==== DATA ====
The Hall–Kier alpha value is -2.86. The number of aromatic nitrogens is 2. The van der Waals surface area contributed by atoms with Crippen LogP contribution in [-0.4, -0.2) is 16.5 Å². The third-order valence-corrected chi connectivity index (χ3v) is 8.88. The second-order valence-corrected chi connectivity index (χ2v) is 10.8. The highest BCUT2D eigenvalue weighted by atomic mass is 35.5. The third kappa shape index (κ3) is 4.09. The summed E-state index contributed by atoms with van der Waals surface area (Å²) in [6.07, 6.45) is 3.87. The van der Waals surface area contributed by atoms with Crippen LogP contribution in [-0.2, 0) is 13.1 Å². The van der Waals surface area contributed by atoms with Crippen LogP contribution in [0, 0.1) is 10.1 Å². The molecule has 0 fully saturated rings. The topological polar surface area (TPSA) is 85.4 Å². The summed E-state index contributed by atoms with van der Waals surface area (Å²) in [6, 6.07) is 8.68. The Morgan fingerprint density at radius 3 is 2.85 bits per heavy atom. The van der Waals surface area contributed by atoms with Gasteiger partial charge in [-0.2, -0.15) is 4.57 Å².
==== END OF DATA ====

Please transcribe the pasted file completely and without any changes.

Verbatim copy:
The Hall–Kier alpha value is -2.86. The number of aromatic nitrogens is 2. The van der Waals surface area contributed by atoms with Crippen LogP contribution in [-0.4, -0.2) is 16.5 Å². The third-order valence-corrected chi connectivity index (χ3v) is 8.88. The second-order valence-corrected chi connectivity index (χ2v) is 10.8. The highest BCUT2D eigenvalue weighted by atomic mass is 35.5. The third kappa shape index (κ3) is 4.09. The summed E-state index contributed by atoms with van der Waals surface area (Å²) in [6.07, 6.45) is 3.87. The van der Waals surface area contributed by atoms with Crippen LogP contribution in [-0.2, 0) is 13.1 Å². The van der Waals surface area contributed by atoms with Crippen LogP contribution in [0, 0.1) is 10.1 Å². The molecule has 0 fully saturated rings. The topological polar surface area (TPSA) is 85.4 Å². The summed E-state index contributed by atoms with van der Waals surface area (Å²) in [6, 6.07) is 8.68. The Morgan fingerprint density at radius 3 is 2.85 bits per heavy atom. The van der Waals surface area contributed by atoms with Gasteiger partial charge in [-0.2, -0.15) is 4.57 Å².